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Inventor of blue jeans Levi Strauss & Co channels a new water-saving idea

As part of a wider water-saving effort, the San Francisco-based company, which invented blue jeans in 1873, has become an early pioneer of a method known drily as "contextual water targets"

Levis

Photo: Bloomberg

Bloomberg
By Gautam Naik

The garment industry is infamous for wasting water. One of its biggest names is now using a more rigorous method to tackle the problem in the far reaches of its supply chain. Levi Strauss & Co. has been forced to address water scarcity more aggressively than most, thanks to the great thirst of the jeans-making process. In the journey from cotton field to factory to closet, a single pair of jeans has been known to consume up to 3,800 liters of water. Not a good look for a consumer-facing brand.
 
As part of a wider water-saving effort, the San Francisco-based company, which invented blue jeans in 1873, has become an early pioneer of a method known drily as “contextual water targets.” The idea is that saving a liter of water where it’s plentiful is less important than saving a liter where it’s scarce. It means Levi Strauss must move more forcefully to curb water use at its Egyptian factories, say, than its US plants, even though saving water in the US may be easier to achieve.

Water scarcity is appearing across the world. The Colorado River is drying up, rainfall levels plunged in China’s Yunnan province this January, and scientists are predicting another ruinous drought for Europe this summer.  As the planet warms and populations grow, the United Nations expects a 40% shortfall in the world’s water supply just seven years from now.

That grim outcome will directly affect billions of people. It will also challenge a swath of industries. About three quarters of publicly traded companies say they are exposed to water risk that could significantly alter their business.

For a multinational, the first step is to identify where in its vast, far-flung supply chain the danger lurks. It must then find smart ways to curb water use without hurting production targets. Finally, it has to ensure that the local water supply — often down to the nearest basin — will continue to flow for decades to come.

To set local water targets for scores of suppliers, Levi Strauss first maps the locations of its mills and factories against the World Resources Institute’s Aqueduct Water Risk Atlas. By doing this every two years, it can keep tabs on which local suppliers face the greatest water stress. The most vulnerable facilities are then pushed to innovate by reusing water during production, or by devising new, low-water finishes. The idea took a while to percolate.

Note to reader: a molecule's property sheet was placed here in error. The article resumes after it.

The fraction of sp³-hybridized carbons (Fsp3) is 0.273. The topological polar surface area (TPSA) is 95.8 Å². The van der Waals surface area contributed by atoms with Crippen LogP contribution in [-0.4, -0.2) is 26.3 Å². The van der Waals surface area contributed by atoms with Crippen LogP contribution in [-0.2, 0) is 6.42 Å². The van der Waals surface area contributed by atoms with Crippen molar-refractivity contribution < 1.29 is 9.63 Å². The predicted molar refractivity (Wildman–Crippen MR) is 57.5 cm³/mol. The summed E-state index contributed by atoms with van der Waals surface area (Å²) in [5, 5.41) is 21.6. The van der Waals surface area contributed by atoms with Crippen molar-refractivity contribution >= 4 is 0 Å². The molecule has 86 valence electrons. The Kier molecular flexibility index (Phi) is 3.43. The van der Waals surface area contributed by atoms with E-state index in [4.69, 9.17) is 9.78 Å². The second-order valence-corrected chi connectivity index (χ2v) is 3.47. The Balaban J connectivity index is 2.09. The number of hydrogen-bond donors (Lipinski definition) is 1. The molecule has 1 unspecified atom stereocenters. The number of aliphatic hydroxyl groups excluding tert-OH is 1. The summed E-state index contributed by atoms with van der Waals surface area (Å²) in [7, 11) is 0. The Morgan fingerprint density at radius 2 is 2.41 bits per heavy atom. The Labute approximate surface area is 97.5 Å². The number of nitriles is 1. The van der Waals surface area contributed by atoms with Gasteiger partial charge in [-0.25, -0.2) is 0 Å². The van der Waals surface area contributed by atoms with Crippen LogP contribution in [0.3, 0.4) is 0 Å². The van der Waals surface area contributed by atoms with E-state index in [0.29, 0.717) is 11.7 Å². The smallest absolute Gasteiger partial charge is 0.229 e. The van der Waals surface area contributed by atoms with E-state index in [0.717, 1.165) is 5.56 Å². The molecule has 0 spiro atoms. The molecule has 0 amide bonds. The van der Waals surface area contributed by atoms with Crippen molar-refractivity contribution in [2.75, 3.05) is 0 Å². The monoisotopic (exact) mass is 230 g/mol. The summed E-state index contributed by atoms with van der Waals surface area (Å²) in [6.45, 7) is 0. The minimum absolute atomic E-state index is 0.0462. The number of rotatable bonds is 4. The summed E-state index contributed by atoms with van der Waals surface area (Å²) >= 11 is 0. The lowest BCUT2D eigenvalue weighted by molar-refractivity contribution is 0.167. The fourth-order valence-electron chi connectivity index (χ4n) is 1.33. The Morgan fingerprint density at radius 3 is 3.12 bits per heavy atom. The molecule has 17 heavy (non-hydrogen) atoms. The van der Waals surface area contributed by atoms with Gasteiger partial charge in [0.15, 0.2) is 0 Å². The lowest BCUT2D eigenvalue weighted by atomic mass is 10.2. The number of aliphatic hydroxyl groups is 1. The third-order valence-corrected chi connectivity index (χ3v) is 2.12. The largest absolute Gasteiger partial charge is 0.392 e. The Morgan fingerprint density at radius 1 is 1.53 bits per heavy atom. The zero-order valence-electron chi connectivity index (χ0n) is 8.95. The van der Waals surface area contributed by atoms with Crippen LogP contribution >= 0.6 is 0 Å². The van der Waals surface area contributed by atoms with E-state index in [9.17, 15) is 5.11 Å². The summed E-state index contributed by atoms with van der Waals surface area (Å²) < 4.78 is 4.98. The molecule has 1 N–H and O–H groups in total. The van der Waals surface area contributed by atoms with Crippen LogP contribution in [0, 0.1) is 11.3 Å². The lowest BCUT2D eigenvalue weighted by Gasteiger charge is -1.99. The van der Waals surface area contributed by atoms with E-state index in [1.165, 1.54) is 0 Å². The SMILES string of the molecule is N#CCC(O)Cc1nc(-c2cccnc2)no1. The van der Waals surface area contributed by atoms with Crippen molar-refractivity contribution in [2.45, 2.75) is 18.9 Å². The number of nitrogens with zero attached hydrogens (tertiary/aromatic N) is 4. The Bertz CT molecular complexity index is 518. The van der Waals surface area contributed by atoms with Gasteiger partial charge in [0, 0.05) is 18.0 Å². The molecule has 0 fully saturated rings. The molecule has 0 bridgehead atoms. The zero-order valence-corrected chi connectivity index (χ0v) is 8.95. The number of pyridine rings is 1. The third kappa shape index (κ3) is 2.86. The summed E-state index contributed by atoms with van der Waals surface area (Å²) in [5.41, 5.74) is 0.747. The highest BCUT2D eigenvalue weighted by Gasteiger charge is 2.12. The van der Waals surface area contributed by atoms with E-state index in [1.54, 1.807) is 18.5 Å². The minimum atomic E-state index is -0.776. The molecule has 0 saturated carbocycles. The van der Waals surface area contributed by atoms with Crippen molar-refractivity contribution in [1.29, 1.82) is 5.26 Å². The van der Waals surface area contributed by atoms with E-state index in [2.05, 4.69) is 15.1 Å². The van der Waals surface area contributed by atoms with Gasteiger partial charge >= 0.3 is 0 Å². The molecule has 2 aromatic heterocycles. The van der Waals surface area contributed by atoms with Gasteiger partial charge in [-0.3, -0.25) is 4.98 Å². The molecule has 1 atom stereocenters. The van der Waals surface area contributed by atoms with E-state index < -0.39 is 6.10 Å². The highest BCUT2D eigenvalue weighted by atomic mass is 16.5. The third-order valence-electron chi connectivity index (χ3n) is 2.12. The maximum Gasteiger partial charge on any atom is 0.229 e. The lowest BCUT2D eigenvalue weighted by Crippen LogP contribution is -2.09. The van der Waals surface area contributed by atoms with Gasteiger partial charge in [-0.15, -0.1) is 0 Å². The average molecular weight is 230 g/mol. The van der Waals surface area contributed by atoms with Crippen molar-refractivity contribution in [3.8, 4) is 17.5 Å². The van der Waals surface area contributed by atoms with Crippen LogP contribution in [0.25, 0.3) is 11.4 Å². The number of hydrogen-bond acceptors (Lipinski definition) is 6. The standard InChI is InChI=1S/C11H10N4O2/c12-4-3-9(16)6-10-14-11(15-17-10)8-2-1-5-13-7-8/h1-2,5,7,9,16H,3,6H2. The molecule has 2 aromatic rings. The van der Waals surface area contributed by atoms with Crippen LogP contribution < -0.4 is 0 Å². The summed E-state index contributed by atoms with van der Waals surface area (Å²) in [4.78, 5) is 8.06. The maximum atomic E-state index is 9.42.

“Whenever an idea is radical, it takes time to change the mindset,” says Jennifer DuBuisson, Levi Strauss’s s senior director of sustainability. “But once facilities realized these techniques weren't only saving water, they're saving money, people quickly came on board.”

Levi Strauss decided to avoid being overly prescriptive. It yielded 20 new water-saving techniques, some of which were broached at a mill or factory and which the C-suite hadn’t considered.

One idea was to ditch the use of detergents and instead use a thimble of water and ozone gas. Another was to soften jeans by tumbling them with bottle caps and golf balls, instead of using fabric softener and water. A third, used at a South African facility, was to create a stone-washed finish using artificial pumice stones (good for 3,000 washes) instead of traditional pumice, which is good for only three. This was less to save water and more to avoid the pollution impacts from mining materials like pumice. The company says it also pushed to reuse and recycle water, a major source of savings.

Many clothing companies are shrinking their water footprint using established methods, such as growing cotton with regenerative agriculture, recycling waste water, and changing dyeing chemicals. But because many companies give each factory in the supply chain the same target — to cut water use 20% over five years, say, — there’s little nuance to the process. It’s taken time for companies to consider the context. 

H&M, the world’s second largest apparel company, has teamed up with the World Wildlife Fund, and is rolling out contextual water targets to 1,100 suppliers in 24 countries. Another WWF partner, Ralph Lauren, is setting similar targets “in priority water-stressed locations” with the aim of cutting water use at least 20% by 2025.

Levi Strauss wants all key mills and factories, representing 80% of production volume, to meet contextual water targets by 2025. Its broader goal is to halve water use in areas of high water stress over the same period. So far, the jeans maker has cut water use by 22% against a 2018 baseline. Levi Strauss still has work to do.

But even contextual targets have shortcomings. A more precise measure is the science-based target, or SBT. Such goals are based on hydrological data and lay out the quantity and quality thresholds required to make a freshwater basin sustainable. It can more narrowly define what an individual company must do to improve a local water system.

“Contextual targets represent a concrete starting point for businesses seeking to take the first step towards water SBTs,” says the WWF.

Currently there is no globally agreed methodology to establish SBTs for water, although a group called Science Based Targets Network has set out initial guidance. The network has said it plans to release the first SBTs for nature in early 2023, “which will include initial target-setting resources on freshwater as well as land.”

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First Published: Apr 25 2023 | 7:24 PM IST

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